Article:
Cataclysmic Successes

Isaac really, really, really likes Matt Bell's Cataclysm Baby.

Matt Bell. Catacalysm Baby. Fort Collins, CO. 2012. 105 pages. $12.00 ISBN 978-0983026372

To say that Cataclysm Baby, the new collection of Short Stories by Matt Bell published in Mud Luscious Press’s Novel(la) series is “strange,” “good,” or even “artistically and intellectually unique”, would be doing it a disservice . It is so much more than that; so much more than a single category, a single adjective. The book tells the stories of and examines a series of births, with the babies’ names organized A through Z, in individual sections, with titles such as Fawn, Fiona, Fjola and Griffin, Grayson, Guillermo. With each section, the author skillfully reveals disturbing and cleverly constructed events having to do with the children, crossing such other-worldly incidences as a baby being replaced by a “chrysalis, this cocoon, this child-shaped bundle found wrapped in our morning sheets, tangled in the space where our toddler daughter once slept.”

Alongside the brilliantly gruesome plots and development, even the basic prose of this book is perfected down the choice of every word, the inflection and connotation behind every sentence. Bell has especially mastered the art of opening a charismatic and enrapturing story, oftentimes giving depth and emotion to an image and characters within a single sentence. This artistry is visibly prominent from the moment the book is opened, for instance, in the first story, Abelard, Abraham, Absalom:

“This smoldered cigar, last of a box of twenty, bought to celebrate happier times, now smoked to keep away the smell of our unwashed skin, of our slipping flesh, of our baby grown in my wife’s belly, the submerged sign of a prophecy burning, stretching taut her hard bulge: All hair, just like the others, gone wrong again.”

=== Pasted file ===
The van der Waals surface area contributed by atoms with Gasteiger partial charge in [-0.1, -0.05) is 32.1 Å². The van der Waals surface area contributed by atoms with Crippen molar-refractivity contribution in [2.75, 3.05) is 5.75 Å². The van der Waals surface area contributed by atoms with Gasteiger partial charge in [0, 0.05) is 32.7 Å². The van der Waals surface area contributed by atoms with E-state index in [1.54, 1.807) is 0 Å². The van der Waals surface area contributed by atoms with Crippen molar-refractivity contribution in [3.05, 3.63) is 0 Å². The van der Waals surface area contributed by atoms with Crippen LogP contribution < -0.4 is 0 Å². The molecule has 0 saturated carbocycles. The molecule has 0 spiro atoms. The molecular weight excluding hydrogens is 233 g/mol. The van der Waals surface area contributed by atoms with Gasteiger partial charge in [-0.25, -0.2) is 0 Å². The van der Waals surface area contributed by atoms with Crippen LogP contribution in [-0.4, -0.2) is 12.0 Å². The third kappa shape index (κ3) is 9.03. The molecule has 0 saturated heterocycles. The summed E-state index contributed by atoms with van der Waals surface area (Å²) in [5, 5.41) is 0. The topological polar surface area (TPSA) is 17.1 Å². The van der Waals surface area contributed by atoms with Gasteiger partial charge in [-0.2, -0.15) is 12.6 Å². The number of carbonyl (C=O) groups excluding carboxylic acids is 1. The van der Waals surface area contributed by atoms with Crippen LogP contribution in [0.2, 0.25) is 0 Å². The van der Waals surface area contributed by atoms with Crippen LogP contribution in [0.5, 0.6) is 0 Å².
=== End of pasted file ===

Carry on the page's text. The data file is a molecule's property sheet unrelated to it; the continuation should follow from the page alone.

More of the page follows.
Raw, vicarious, exploratory, creative, unique, and with a voracious sense of human emotion -the passages, throughout my reading of them, have continued to exhaust me with the density of these qualities. Alongside these qualities, the book has also managed to hold onto what many avant-garde authors tend to lose – a sense of connectedness to reality. When reading, the reader never feels alienated, distanced, or disconnected, but instead has the capacity to latch onto every wrenching moment, every challenge and conflict. Every story is more than a journey, it is an odyssey cramped and boxed into a few pages and slammed into your mind via an IV: direct, potent, and most of all – powerful.

Get a hold of this, somehow, someway. You won’t regret it, even if your schedule keeps you from being able to get past the first story, for you will have felt enough by then to last yourself for years.

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Isaac Dwyer has a background in theatrical performance, and finds himself rather enamored by dead things and mind control.